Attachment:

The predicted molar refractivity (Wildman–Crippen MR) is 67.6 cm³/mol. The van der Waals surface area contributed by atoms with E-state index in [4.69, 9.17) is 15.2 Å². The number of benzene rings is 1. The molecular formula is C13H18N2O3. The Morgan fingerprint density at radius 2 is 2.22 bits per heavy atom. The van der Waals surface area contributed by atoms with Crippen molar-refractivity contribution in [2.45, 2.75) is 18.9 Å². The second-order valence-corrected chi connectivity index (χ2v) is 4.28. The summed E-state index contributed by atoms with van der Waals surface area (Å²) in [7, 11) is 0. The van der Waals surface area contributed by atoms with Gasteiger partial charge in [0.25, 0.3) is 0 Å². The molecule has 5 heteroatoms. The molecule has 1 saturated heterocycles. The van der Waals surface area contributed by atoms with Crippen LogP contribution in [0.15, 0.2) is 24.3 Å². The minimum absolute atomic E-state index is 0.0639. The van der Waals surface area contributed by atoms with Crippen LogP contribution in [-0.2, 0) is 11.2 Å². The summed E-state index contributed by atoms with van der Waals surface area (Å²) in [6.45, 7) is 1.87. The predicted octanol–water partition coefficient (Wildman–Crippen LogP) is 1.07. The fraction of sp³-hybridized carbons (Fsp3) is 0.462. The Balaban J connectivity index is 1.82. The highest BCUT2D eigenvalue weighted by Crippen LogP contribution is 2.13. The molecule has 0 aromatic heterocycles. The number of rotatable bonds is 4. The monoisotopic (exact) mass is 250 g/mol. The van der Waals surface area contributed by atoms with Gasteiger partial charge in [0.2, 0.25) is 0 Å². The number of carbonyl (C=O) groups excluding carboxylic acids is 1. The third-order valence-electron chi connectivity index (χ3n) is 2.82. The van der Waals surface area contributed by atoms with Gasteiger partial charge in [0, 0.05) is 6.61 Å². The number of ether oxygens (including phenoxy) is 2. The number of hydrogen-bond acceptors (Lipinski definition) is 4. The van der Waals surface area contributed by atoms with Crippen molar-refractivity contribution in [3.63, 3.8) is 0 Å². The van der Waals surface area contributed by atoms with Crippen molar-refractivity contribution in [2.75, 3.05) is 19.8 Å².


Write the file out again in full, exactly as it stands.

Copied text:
The predicted molar refractivity (Wildman–Crippen MR) is 67.6 cm³/mol. The van der Waals surface area contributed by atoms with E-state index in [4.69, 9.17) is 15.2 Å². The number of benzene rings is 1. The molecular formula is C13H18N2O3. The Morgan fingerprint density at radius 2 is 2.22 bits per heavy atom. The van der Waals surface area contributed by atoms with Crippen molar-refractivity contribution in [2.45, 2.75) is 18.9 Å². The second-order valence-corrected chi connectivity index (χ2v) is 4.28. The summed E-state index contributed by atoms with van der Waals surface area (Å²) in [7, 11) is 0. The van der Waals surface area contributed by atoms with Gasteiger partial charge in [0.25, 0.3) is 0 Å². The molecule has 5 heteroatoms. The molecule has 1 saturated heterocycles. The van der Waals surface area contributed by atoms with Crippen LogP contribution in [0.15, 0.2) is 24.3 Å². The minimum absolute atomic E-state index is 0.0639. The van der Waals surface area contributed by atoms with Crippen LogP contribution in [-0.2, 0) is 11.2 Å². The summed E-state index contributed by atoms with van der Waals surface area (Å²) in [6.45, 7) is 1.87. The predicted octanol–water partition coefficient (Wildman–Crippen LogP) is 1.07. The fraction of sp³-hybridized carbons (Fsp3) is 0.462. The Balaban J connectivity index is 1.82. The highest BCUT2D eigenvalue weighted by Crippen LogP contribution is 2.13. The molecule has 0 aromatic heterocycles. The number of rotatable bonds is 4. The monoisotopic (exact) mass is 250 g/mol. The van der Waals surface area contributed by atoms with Gasteiger partial charge in [0.2, 0.25) is 0 Å². The number of carbonyl (C=O) groups excluding carboxylic acids is 1. The third-order valence-electron chi connectivity index (χ3n) is 2.82. The van der Waals surface area contributed by atoms with Gasteiger partial charge in [0, 0.05) is 6.61 Å². The number of ether oxygens (including phenoxy) is 2. The number of hydrogen-bond acceptors (Lipinski definition) is 4. The van der Waals surface area contributed by atoms with Crippen molar-refractivity contribution in [3.63, 3.8) is 0 Å². The van der Waals surface area contributed by atoms with Crippen molar-refractivity contribution in [2.75, 3.05) is 19.8 Å².